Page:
I’ve been fermenting things for several years now, but recently my rotting world has become a whole new beast. Last fall I started fermenting handfuls and handfuls of serrano peppers every month mainly for ease of use; Now I can buy them just once a month when I go to El Rey, where they are the best yet least expensive, and only spend maybe 5 minutes preparing them once vs cutting them every time I need one. The other benefits gained from fermentation such as increased vitamins and enzymes (often by 2 or 3 times), the probiotics boosting your immune system, and even the resulting better flavor are all just sidechicks as far as I’m concerned. Being able to buy something once, process something once and use it heavily for months is what’s worth preaching about. And it’s significantly cheaper! Cans of diced green peppers/chilies are ~$2 for 4 oz usually. ..this recipe, with all its beneficial probiotics and incredible flavor, is $1 for 16 oz.


The ease of use, just scooping out a huge spoonful of peppers vs individually dicing them all the time, has me using them so much more than ever before. There is truly no situation in which this recipe doesn’t show you love. I took these pictures a few months ago but have since started blending all the peppers (as you can see in the pics, I used to dice half/blend half as to avoid them getting too blended but it’s not really a problem, just pulse and stir a few times). When I’m done with the peppers, I use the leftover juice in salsa, chili, to culture homemade sour cream (especially Cashew Sour Cream), in marinades or salad dressing.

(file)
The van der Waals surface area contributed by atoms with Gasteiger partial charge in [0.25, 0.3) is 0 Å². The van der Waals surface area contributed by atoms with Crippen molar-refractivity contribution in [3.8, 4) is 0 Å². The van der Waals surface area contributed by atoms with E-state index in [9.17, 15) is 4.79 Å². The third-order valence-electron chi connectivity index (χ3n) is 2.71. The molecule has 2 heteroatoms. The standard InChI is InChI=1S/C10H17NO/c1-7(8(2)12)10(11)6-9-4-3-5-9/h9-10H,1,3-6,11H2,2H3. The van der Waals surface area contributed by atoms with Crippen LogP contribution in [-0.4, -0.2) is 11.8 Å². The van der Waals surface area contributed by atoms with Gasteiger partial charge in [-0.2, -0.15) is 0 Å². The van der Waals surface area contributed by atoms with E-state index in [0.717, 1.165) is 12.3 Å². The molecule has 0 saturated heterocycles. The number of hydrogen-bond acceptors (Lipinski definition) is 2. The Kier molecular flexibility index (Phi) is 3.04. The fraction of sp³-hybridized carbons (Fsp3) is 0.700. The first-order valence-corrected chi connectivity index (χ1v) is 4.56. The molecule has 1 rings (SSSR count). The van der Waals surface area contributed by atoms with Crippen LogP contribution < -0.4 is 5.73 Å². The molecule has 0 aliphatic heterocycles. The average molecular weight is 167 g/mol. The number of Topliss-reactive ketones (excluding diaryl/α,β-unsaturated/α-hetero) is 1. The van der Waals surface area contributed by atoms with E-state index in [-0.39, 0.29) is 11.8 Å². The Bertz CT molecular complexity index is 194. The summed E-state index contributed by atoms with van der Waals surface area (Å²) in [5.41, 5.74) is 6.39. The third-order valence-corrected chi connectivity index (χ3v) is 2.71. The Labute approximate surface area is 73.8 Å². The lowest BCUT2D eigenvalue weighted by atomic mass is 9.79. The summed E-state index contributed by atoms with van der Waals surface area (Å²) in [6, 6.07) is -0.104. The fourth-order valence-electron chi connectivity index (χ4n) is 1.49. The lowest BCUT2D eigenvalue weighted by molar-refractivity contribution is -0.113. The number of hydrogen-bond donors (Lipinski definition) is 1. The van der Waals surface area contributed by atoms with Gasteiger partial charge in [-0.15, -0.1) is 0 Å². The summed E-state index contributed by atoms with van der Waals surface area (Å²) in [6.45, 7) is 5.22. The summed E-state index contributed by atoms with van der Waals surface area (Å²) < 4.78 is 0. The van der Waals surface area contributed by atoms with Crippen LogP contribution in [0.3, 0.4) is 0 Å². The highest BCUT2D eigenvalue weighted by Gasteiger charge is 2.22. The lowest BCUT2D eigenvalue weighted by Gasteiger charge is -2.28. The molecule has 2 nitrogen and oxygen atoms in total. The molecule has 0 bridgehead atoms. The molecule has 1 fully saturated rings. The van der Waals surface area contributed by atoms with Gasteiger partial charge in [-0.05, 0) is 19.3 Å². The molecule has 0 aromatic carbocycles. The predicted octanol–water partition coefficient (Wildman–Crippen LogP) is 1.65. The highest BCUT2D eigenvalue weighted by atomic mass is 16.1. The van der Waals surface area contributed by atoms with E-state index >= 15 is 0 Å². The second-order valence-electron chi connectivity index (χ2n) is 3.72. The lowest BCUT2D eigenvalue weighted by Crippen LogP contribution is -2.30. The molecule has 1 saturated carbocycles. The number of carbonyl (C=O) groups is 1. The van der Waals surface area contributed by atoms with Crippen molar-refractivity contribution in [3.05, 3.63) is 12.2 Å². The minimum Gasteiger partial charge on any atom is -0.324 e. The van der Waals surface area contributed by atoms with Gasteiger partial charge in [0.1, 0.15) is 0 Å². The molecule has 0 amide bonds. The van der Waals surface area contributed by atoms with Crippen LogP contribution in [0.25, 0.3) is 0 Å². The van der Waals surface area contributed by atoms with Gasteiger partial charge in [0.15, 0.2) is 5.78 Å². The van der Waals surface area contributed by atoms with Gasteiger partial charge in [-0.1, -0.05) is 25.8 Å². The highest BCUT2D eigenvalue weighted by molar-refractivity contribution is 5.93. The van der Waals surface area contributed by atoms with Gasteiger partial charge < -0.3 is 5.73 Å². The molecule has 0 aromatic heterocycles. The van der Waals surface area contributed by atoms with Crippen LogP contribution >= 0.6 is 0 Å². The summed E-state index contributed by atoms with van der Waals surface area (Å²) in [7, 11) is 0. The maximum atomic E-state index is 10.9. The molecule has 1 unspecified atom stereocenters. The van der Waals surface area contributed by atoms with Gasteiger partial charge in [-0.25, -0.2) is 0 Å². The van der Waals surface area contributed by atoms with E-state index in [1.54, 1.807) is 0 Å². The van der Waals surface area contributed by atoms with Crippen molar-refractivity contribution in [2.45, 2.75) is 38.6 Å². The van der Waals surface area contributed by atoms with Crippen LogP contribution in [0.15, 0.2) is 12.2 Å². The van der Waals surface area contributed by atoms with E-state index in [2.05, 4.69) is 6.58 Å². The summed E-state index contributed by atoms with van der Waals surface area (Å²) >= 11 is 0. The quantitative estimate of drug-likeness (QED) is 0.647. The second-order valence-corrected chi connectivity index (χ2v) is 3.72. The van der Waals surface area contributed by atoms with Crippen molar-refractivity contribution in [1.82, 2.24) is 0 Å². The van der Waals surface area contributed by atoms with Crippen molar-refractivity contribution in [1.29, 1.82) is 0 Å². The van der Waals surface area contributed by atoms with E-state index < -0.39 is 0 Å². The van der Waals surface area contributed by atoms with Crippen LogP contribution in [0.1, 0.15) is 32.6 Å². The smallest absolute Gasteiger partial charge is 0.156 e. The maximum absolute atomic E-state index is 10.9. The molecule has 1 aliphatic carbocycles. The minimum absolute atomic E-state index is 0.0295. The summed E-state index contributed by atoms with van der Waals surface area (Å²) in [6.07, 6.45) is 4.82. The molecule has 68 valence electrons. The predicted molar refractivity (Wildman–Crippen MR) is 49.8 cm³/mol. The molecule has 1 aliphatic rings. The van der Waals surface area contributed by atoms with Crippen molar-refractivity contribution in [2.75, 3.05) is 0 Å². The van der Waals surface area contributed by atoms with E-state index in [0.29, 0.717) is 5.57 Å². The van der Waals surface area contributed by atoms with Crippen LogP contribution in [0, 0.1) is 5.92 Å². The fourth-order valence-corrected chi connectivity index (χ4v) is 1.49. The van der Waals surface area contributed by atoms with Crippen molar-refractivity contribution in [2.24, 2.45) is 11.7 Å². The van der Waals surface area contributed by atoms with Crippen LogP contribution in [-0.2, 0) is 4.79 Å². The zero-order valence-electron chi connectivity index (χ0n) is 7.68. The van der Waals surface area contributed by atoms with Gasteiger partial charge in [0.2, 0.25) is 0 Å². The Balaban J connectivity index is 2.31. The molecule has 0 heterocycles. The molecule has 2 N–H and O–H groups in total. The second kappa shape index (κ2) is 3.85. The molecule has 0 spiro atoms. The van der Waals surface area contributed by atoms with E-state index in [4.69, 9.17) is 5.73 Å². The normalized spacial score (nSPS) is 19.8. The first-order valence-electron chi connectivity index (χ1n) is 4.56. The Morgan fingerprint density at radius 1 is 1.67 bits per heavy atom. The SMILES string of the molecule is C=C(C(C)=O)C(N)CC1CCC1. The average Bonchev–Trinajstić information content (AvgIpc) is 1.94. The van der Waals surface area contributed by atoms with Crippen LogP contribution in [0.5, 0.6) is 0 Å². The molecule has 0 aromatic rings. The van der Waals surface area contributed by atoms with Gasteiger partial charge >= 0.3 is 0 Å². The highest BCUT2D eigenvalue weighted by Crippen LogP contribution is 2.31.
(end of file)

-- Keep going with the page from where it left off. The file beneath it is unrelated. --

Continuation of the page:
I prefer salt only methods for preserving vegetables (vs whey, other starter cultures or a combination) as salt leaves the vegetables crunchy and more flavorful due to hardening the pectins. It’s also the best for long term storage.


I don’t use a weight when I ferment this recipe and instead I just give the jar a good shake once or twice a day to make sure everything is coated in brine. It also releases the carbon dioxide bubbles. Bubbles are a good sign, some people use it to dictate when to move the ferment into cold storage but I always push mine a little further to get that really tangy flavor I love.

Fermented Peppers


serrano peppers (I use a couple of pounds)



De-stem and seed the peppers, then add to blender and pulse until finely chopped and uniform. Add peppers to a large jar and cover with water (try to leave 2 inches of head space at the top of the jar, as these will bubble up when you open it). For every 8 oz of water you used, add 1-2 tsp of salt. Add a lid and shake. Shake and burp the jar daily. Let ferment to your liking (I let it sit about 2 weeks).



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